The next day – feeling like a certifiied moron, my hopes as a designer dashed – I attended an animation session presented by Sandro Corsaro. At the end of his wildly entertaining presentation, someone asked how much ActionScript he employed in his Flash animations. "ActionScript? What's that? I think I've heard of it... Isn't that some kind of programmy-code thing?" Of course he was being funny, but his point was well made. Except for a few scant  stop(); controls, EVERYTHING he built was based on Flash's nearly-forgotten frame-locked GRAPHIC-type symbols. (By the way, Sandro Corsaro is now the Creative Director for Disney Online currently releasing his own cartoon series "Kick Buttowski: Suburban Daredevil")

Programming / Animation = Two disparate operations using the exact same program to excel!  How incredibly cool . .. !    As a side note, a day later I was approached by a couple of noobs begging me to teach them more about a Swift 3D development technique I had asked about during an earlier presentation. I shared what I could with them while they requested my contact information, acting for all purposes like I was some kind of code-guru blessing them with my knowledge from upon high . ..   ha ha . . kids these days

After all this, I am currently (at long last) learning the latest incarnation of ActionScript 3.0 (and requisite XML), looking forward to the release of what will essentially be the 11th version of Flash ('CS·5') later this year. I'm diving headlong into those Tomes o' Knowledge once again -- some pictured around this very page. Though a couple of animation books (below) may seem 'dated' now, the principles are sound, and in most cases, the animation methods they describe have stood the test of time, regardless of one's preferred medium. Of special note is the 500-page [!] manual I printed out for 'ToonBoom 5' ◄ This animation program is so widespread, probably half of all animated material seen on TV and movies these days has bounced through it at least once on its way to the big screen. And hey, if it's good enough for the fantastic Adam Phillips (even above Flash!) then I'm all over it !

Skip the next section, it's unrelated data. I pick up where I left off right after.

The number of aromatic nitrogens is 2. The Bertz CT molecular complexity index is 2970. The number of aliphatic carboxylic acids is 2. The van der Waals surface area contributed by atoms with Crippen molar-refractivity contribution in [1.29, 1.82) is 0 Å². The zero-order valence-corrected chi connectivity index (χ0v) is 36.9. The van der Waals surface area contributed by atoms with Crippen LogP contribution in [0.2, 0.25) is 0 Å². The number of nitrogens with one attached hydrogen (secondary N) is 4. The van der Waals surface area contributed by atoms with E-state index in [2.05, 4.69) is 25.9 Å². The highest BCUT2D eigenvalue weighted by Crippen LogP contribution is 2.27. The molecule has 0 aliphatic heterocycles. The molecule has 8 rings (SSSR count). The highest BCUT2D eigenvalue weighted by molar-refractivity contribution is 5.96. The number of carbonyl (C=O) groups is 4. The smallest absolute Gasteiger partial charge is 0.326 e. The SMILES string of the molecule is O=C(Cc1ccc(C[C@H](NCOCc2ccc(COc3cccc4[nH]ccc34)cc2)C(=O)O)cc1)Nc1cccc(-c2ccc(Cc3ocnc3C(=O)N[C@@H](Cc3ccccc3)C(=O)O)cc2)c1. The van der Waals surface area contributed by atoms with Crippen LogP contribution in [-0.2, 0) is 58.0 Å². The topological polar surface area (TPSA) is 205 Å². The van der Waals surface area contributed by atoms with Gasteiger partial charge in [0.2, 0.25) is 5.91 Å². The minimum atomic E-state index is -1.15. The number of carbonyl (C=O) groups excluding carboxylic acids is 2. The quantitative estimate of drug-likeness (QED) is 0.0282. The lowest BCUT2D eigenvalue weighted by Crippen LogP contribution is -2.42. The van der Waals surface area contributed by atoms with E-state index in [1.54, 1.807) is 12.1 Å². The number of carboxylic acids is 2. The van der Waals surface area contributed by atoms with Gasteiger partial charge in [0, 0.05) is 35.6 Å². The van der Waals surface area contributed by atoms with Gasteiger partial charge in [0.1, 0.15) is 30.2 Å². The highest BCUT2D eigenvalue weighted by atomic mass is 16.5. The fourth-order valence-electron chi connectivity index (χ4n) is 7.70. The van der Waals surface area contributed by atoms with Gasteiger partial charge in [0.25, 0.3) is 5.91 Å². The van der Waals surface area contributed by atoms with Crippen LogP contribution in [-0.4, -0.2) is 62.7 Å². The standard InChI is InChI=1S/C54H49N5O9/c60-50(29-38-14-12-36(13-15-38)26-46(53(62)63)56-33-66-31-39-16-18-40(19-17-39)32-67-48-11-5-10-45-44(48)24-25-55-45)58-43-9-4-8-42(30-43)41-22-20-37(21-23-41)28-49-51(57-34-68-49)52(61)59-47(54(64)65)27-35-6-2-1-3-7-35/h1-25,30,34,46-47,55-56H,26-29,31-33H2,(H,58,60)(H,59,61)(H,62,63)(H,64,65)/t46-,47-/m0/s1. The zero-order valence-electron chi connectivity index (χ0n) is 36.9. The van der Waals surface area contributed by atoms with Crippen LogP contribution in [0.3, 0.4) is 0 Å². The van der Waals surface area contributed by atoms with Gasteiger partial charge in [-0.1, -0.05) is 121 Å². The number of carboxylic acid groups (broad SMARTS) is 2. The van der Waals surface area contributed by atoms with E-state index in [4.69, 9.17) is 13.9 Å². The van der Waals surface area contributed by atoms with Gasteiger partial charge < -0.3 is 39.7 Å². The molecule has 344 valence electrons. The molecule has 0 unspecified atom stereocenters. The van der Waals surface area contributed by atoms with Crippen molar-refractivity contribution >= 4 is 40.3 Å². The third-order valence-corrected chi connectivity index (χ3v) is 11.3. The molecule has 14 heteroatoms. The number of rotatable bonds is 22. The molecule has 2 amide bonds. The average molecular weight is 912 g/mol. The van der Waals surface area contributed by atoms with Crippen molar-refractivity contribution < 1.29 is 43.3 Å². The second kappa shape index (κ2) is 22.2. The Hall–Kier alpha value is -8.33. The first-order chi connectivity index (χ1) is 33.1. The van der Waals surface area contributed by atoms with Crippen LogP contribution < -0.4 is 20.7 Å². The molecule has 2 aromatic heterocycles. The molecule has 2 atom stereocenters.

Meanwhile, until I've got something to Actually Show for all this study time, I'll just stick more globs of clay to this website here and there.. like these snazzy new features: a 'Lynx' page, and the Bold And Exciting New TomboBlogs Index Page, accessible by clicking the YEAR in the upper left of these blog pages! ...Granted, it's not much to look at ·now· . . it is by nature a work in progress and will build up over time.  :-)  And since ANIMATION is the name of the game, I thought it only proper to include a quick photo of the very first 'storyboard' my kiddo & i crafted last weekend! If all goes well, we should be able to produce this and get it posted under 'TomboToons' in a month or so. Of course, I have to learn how to lip-sync animate to our as-of-yet unrecorded audio tracks . ..


Storyboard #1

 Storyboard #1
book: "Flash Cartoon Animation"
book: "The Animation Book"
book: "Animation Now!" (2007)
book: "Elemental Magic"
book: "Dream Worlds"
book: "Foundation Flash Cartoon Animation"
book: "Ideas for the Animated Short"
book: "Hollywood 2D Digital Animation"
book: "Directing the Story"